Brooklyn Relief Kitchen looks to the future amid growing need • Brooklyn Paper

A Park Slope-based food bank sees no dip in demand as the pandemic drags on and charts ways to continue its efforts to feed Brooklynites in a post-COVID world.

The Brooklyn Relief Kitchen, a volunteer-run organization that was launched in June to help supply a local soup kitchen with hot meals, still cooks hundreds of meals a week, and demand has been steadily growing, according to reports. benefactors.

“We saw it explode,” said Andy Wandzilak, co-founder of the kitchen. “It’s not diminishing.”

The Emergency Kitchen operates out of the former First Reformed Church on Seventh Avenue and Carroll Street, where it prepares hot meals for a number of distribution sites across the borough, including the CHiPS soup kitchen in Gowanus, St. Mark’s Church in Flatbush, the Justice Project workers in Bensonhurst and the Camp Friendship Pantry in Park Slope.

Wandzilak, who co-owned slice store Two-Boots Brooklyn with his wife Piper, led a similar operation after Super Hurricane Sandy in 2012. Limits on gatherings prevented them from starting in the early days of the pandemic, but once the dust started to clear on the first wave, he and a growing team of volunteers got to work.

More than half of the food the emergency kitchen works with comes from donations from other community organizations and restaurants, including the People’s Organization CouncilBrooklyn Packers and Brooklyn Grange, the rooftop farm in Industry City.

Meals prepared by volunteers.Deb Goldstein

On Wednesday, Wandzilak was preparing to head to seafood restaurant Gowanus Littleneck, where rainy weather the previous night had caused sales to plummet and led to an influx of unsold lobsters.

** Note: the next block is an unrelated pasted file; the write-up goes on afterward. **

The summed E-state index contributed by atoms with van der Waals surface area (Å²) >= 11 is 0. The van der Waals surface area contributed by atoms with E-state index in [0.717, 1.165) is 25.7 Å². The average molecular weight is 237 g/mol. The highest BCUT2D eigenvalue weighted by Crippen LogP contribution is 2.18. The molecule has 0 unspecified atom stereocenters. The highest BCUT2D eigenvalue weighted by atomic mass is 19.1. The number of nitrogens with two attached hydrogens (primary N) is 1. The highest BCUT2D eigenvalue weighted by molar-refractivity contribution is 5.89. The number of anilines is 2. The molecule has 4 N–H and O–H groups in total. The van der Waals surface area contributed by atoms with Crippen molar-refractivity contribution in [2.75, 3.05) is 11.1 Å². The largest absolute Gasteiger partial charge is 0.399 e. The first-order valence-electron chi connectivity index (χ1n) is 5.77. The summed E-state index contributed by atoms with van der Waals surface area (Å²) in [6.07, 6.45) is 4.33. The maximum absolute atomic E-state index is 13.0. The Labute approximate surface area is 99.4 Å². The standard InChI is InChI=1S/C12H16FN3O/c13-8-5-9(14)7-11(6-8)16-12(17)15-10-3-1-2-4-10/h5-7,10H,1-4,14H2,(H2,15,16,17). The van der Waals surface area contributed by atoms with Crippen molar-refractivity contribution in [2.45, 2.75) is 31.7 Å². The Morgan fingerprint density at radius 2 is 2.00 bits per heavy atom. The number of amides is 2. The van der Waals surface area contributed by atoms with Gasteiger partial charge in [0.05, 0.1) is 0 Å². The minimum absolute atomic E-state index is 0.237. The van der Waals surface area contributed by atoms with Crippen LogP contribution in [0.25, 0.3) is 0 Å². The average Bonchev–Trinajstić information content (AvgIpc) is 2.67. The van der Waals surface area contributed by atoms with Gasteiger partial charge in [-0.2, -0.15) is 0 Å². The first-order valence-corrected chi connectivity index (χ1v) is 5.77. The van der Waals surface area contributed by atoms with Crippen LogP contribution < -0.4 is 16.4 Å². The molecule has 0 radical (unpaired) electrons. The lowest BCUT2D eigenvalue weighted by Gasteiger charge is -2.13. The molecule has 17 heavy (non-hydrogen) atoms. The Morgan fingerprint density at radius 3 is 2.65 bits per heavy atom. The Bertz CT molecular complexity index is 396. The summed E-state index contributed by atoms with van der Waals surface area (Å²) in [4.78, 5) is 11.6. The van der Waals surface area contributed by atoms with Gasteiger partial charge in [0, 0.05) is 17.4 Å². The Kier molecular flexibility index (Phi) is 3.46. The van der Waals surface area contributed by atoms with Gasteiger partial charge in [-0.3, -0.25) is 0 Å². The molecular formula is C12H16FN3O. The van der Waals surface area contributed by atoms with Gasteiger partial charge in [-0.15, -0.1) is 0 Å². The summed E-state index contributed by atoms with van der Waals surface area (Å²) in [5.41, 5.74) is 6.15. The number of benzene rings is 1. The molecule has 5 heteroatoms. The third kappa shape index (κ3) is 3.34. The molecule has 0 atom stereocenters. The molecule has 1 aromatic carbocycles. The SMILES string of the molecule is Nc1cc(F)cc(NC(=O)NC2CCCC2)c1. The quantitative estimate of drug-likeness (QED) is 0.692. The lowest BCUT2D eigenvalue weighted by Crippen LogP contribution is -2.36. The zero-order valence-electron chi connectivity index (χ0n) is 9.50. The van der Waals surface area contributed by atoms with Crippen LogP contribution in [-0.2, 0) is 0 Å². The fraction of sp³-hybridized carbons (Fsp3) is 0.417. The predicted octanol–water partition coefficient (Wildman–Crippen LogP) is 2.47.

“Sometimes the CHiPS guys get lobster salad,” he said.

The kitchen’s efforts have primarily focused on preparing meals for CHiPS, for whom they currently provide over 600 meals a week and act as their largest supplier, but organizers quickly decided to expand into other areas. sites, as other pantries began to close during the pandemic due to a lack of funding. St. Marks Church, which once drew around 100 people a day in need of a meal, now serves more than 400 families a day, as does a Workers Justice Center pop-up in Bensonhurst Park.

“Now the pressure is on those who stay open,” Wandzilak said.

With limited closures in sections of South Brooklyn considered COVID-19 hotspots, Wandzilak says the kitchen has seen more food service workers out of work using their services.

“In these neighborhoods, the need is only growing,” he said.

With no end of the current crisis in sight, Wandzilak and his fellow volunteers are looking to become a certified nonprofit to continue their efforts indefinitely and are looking for a new space to work from November, when they can no longer work from the former Reformed Church.

“A lot of this just highlights the poverty that already exists in the city,” Wandzilak said. “A lot of these pantries were needed before COVID hit.”

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